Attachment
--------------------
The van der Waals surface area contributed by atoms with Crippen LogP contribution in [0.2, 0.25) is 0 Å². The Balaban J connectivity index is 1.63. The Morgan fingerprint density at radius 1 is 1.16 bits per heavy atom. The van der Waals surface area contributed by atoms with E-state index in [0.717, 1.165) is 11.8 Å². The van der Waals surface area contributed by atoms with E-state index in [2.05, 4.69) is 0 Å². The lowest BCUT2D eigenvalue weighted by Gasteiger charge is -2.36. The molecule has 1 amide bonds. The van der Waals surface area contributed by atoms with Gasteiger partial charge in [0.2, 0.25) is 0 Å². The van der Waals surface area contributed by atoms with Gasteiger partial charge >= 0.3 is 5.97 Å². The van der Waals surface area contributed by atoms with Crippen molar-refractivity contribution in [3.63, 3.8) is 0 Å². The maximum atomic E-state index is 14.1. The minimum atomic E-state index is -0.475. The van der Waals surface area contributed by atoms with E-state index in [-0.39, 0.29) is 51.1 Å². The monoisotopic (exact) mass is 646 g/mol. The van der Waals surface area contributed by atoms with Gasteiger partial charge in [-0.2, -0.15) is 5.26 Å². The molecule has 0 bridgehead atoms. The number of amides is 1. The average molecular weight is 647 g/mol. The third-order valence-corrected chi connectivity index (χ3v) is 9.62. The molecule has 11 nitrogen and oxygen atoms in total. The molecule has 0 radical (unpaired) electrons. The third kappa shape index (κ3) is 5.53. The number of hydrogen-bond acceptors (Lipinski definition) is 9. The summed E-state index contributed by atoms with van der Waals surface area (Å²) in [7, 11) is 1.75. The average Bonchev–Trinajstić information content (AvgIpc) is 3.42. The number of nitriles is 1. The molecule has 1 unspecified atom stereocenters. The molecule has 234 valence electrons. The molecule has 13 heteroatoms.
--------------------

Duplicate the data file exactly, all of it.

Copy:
The van der Waals surface area contributed by atoms with Crippen LogP contribution in [0.2, 0.25) is 0 Å². The Balaban J connectivity index is 1.63. The Morgan fingerprint density at radius 1 is 1.16 bits per heavy atom. The van der Waals surface area contributed by atoms with E-state index in [0.717, 1.165) is 11.8 Å². The van der Waals surface area contributed by atoms with E-state index in [2.05, 4.69) is 0 Å². The lowest BCUT2D eigenvalue weighted by Gasteiger charge is -2.36. The molecule has 1 amide bonds. The van der Waals surface area contributed by atoms with Gasteiger partial charge in [0.2, 0.25) is 0 Å². The van der Waals surface area contributed by atoms with Gasteiger partial charge >= 0.3 is 5.97 Å². The van der Waals surface area contributed by atoms with Crippen molar-refractivity contribution in [3.63, 3.8) is 0 Å². The maximum atomic E-state index is 14.1. The minimum atomic E-state index is -0.475. The van der Waals surface area contributed by atoms with E-state index in [-0.39, 0.29) is 51.1 Å². The monoisotopic (exact) mass is 646 g/mol. The van der Waals surface area contributed by atoms with Gasteiger partial charge in [-0.2, -0.15) is 5.26 Å². The molecule has 0 bridgehead atoms. The number of amides is 1. The average molecular weight is 647 g/mol. The third-order valence-corrected chi connectivity index (χ3v) is 9.62. The molecule has 11 nitrogen and oxygen atoms in total. The molecule has 0 radical (unpaired) electrons. The third kappa shape index (κ3) is 5.53. The number of hydrogen-bond acceptors (Lipinski definition) is 9. The summed E-state index contributed by atoms with van der Waals surface area (Å²) in [7, 11) is 1.75. The average Bonchev–Trinajstić information content (AvgIpc) is 3.42. The number of nitriles is 1. The molecule has 1 unspecified atom stereocenters. The molecule has 234 valence electrons. The molecule has 13 heteroatoms.